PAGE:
“It may seem obvious that sleep is beneficial. Even without fully grasping what sleep does for us, we know that going without sleep for too long makes us feel terrible, and that getting a good night’s sleep can make us feel ready to take on the world.” – Harvard Medical School
No wonder I was waking up exhausted and worn-out every day. More sleep wouldn’t make it any better; during sleep, my body would be working more rigorously than when I was awake. This would be the case for, as far as we can tell, my entire adult life. It stands to reason that I am likely a night person because it takes me a day to recover from a night of sleep. By contrast, simply staying awake at night has been less exhausting.
So now that I had become aware of a completely fundamental health problem that was inhibiting all sorts of aspects of my life every day, what do I do? Now what?
There are a few options if you have sleep apnea; different solutions are more appropriate for different levels and causes of sleep apnea, such as a mouthpiece, continuous positive airway pressure, or more invasively, surgery. Through my doctor, I found a solution that was right for me, and I am finally experiencing what it’s like to wake up rejuvenated and well rested. So this is what people have been so satisfied about when it comes to discussing going to bed early.
It is interesting to know that my brain and body was coping with this as I went through various demanding stages of my life, where my energy levels were being utilized in the day time by full-time work, evening classes, as well as exercise, volunteering for various causes, writing music, running a business, and more, all in a single day. The brain and body must have adjusted itself to operate without consistent (or much) sleep. Now it will finally get a chance to adjust to the concept of having regular patterns of sleep, and who knows, maybe I’ll even start dreaming at night for what the next part of my life might be like..
“wandering level” describes the mix as a whole .. it meanders this way and that; it’s a vocal-less, solitary journey in the country along an unmarked path. It’s the way of a traveller, but not a tourist. Wandering level is also an anagram for my first and last name.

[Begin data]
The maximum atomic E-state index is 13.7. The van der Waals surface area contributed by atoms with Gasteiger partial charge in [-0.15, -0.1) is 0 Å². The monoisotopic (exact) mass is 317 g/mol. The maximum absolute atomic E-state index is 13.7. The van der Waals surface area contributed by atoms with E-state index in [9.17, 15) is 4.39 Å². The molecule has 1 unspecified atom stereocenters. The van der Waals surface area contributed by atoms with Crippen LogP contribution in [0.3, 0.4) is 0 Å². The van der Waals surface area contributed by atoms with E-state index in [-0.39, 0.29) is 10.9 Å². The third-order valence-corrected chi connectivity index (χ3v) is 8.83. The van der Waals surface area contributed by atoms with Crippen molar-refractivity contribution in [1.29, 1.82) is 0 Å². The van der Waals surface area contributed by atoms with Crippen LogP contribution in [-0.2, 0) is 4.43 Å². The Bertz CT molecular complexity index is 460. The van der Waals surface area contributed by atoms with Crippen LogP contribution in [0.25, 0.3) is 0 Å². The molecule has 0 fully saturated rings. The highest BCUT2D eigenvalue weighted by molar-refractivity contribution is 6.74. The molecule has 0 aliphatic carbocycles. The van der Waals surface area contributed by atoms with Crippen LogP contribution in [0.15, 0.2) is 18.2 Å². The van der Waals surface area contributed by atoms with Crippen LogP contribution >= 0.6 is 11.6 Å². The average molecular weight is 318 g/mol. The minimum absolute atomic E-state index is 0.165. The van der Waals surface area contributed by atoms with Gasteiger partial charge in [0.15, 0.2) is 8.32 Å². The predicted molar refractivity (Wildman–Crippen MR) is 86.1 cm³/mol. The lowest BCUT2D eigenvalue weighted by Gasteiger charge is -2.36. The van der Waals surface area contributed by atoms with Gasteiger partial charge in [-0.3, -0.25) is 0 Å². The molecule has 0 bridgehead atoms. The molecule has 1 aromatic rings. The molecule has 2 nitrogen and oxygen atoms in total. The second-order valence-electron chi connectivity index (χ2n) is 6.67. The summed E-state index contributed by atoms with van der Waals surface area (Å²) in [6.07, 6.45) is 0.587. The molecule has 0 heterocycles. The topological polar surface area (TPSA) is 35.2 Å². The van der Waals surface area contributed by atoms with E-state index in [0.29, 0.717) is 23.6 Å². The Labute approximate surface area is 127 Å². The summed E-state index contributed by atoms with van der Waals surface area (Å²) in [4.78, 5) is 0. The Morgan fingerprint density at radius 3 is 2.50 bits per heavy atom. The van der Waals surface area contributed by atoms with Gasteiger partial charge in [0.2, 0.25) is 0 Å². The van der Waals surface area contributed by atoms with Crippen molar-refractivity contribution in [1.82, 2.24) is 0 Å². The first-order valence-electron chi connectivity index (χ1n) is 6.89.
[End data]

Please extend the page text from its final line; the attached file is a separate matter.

I started putting together DJ mixes in 1997 and was DJing at all-night parties, clubs, and music festivals shortly after. The first few years, I was bringing some very anti-social, introspective music into very extraverted circumstances, i.e. parties full of young people staying up all night. I felt like I could do that because I made no secrets about what kind of music I was interested in sharing – I was on the radio pushing it out, and people seemed interested in that sound, and promoters booked me quite a bit. As years went by, there was a bit more festival play and club play, less all-night parties and less dedicated club nights focused on this particular sound. EDM was being commercialized; for the most part, that meant that DJs were being booked to help sell alcohol at the bar. That is the ugly truth of it; the music itself took a back seat. If people were caught appreciating music, well, that didn’t exactly pay the rent.
Time went by and it became clear that I would have several record bags: music for radio (calm, thoughtful music); music for parties (vocalized, happy, sometimes even aggressive); music for festivals (energetic, laser sounds, anthemic); music for outdoor events, i.e. a full moon gathering in the forest (atmospheric, mysterious, dark, epic); and of course, the music I made myself as AFK, Royal Assassin, Tiebreaker, Emerald Green, Trifecta and so forth, i.e. featured artist kind of stuff. All of these are distinctive sounds and very different creative directions, and any one of them could easily be a set on their own – and have been.
I don’t DJ at parties and clubs much any more; my lifestyle has changed to be less nocturnal – but the music itself is something I haven’t given up. It’s just something I have been enjoying mostly on my own.
Out of all my DJ mixes, this is likely the most introverted. Exploring music and listening for the layers and the mood of each composition is not really a thing you do in the company of people, unless you know people already do that on their own. It is wordless on purpose as to not distract from the qualities of each piece. Not to say that vocals cannot be an introversion, but rather that they can be demanding and engaging on a level that leaves a listener wanting more vocals of a similar quality, or turned off regardless of the quality of the music behind it; vocals can be quite polarizing for the listener.